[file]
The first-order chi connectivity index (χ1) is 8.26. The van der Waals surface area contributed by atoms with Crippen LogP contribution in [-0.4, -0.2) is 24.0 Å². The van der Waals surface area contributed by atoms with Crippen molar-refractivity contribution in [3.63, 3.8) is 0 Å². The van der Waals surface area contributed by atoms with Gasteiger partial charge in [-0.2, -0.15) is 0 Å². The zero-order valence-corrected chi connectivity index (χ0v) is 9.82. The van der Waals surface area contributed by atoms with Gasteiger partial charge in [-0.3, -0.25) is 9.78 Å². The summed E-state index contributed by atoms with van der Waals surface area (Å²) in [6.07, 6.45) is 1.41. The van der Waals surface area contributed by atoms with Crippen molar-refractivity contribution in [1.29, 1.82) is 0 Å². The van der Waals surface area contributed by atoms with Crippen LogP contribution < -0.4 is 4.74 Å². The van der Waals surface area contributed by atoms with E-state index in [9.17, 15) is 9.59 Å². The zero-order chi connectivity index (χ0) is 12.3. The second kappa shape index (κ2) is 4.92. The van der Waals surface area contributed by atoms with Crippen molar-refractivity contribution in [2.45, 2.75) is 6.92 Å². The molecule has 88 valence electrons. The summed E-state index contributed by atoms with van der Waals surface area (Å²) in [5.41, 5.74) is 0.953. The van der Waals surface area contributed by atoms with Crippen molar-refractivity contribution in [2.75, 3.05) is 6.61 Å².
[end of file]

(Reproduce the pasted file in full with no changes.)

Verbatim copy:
The first-order chi connectivity index (χ1) is 8.26. The van der Waals surface area contributed by atoms with Crippen LogP contribution in [-0.4, -0.2) is 24.0 Å². The van der Waals surface area contributed by atoms with Crippen molar-refractivity contribution in [3.63, 3.8) is 0 Å². The van der Waals surface area contributed by atoms with Gasteiger partial charge in [-0.2, -0.15) is 0 Å². The zero-order valence-corrected chi connectivity index (χ0v) is 9.82. The van der Waals surface area contributed by atoms with Gasteiger partial charge in [-0.3, -0.25) is 9.78 Å². The summed E-state index contributed by atoms with van der Waals surface area (Å²) in [6.07, 6.45) is 1.41. The van der Waals surface area contributed by atoms with Crippen molar-refractivity contribution in [1.29, 1.82) is 0 Å². The van der Waals surface area contributed by atoms with Crippen LogP contribution < -0.4 is 4.74 Å². The van der Waals surface area contributed by atoms with E-state index in [9.17, 15) is 9.59 Å². The zero-order chi connectivity index (χ0) is 12.3. The second kappa shape index (κ2) is 4.92. The van der Waals surface area contributed by atoms with Crippen molar-refractivity contribution in [2.45, 2.75) is 6.92 Å². The molecule has 88 valence electrons. The summed E-state index contributed by atoms with van der Waals surface area (Å²) in [5.41, 5.74) is 0.953. The van der Waals surface area contributed by atoms with Crippen molar-refractivity contribution in [2.75, 3.05) is 6.61 Å².